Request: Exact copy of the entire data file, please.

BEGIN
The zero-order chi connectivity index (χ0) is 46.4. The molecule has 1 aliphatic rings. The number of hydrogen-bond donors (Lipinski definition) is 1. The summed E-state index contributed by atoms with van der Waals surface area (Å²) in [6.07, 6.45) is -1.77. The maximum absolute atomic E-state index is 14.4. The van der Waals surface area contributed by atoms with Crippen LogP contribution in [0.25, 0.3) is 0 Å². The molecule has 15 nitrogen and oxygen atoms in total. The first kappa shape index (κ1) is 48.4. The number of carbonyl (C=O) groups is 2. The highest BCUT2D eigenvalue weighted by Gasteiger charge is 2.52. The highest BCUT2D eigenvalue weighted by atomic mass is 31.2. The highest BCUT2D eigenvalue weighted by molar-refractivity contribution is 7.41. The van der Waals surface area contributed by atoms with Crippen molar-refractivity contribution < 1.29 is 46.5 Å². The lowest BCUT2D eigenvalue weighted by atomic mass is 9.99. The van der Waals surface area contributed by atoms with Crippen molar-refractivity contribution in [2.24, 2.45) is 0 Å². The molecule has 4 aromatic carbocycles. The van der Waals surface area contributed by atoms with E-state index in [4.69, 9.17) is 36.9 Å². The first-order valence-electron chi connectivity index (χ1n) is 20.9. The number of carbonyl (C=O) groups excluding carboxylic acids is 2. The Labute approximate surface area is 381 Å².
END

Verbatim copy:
The zero-order chi connectivity index (χ0) is 46.4. The molecule has 1 aliphatic rings. The number of hydrogen-bond donors (Lipinski definition) is 1. The summed E-state index contributed by atoms with van der Waals surface area (Å²) in [6.07, 6.45) is -1.77. The maximum absolute atomic E-state index is 14.4. The van der Waals surface area contributed by atoms with Crippen LogP contribution in [0.25, 0.3) is 0 Å². The molecule has 15 nitrogen and oxygen atoms in total. The first kappa shape index (κ1) is 48.4. The number of carbonyl (C=O) groups is 2. The highest BCUT2D eigenvalue weighted by Gasteiger charge is 2.52. The highest BCUT2D eigenvalue weighted by atomic mass is 31.2. The highest BCUT2D eigenvalue weighted by molar-refractivity contribution is 7.41. The van der Waals surface area contributed by atoms with Crippen molar-refractivity contribution < 1.29 is 46.5 Å². The lowest BCUT2D eigenvalue weighted by atomic mass is 9.99. The van der Waals surface area contributed by atoms with Crippen molar-refractivity contribution in [2.24, 2.45) is 0 Å². The molecule has 4 aromatic carbocycles. The van der Waals surface area contributed by atoms with E-state index in [4.69, 9.17) is 36.9 Å². The first-order valence-electron chi connectivity index (χ1n) is 20.9. The number of carbonyl (C=O) groups excluding carboxylic acids is 2. The Labute approximate surface area is 381 Å².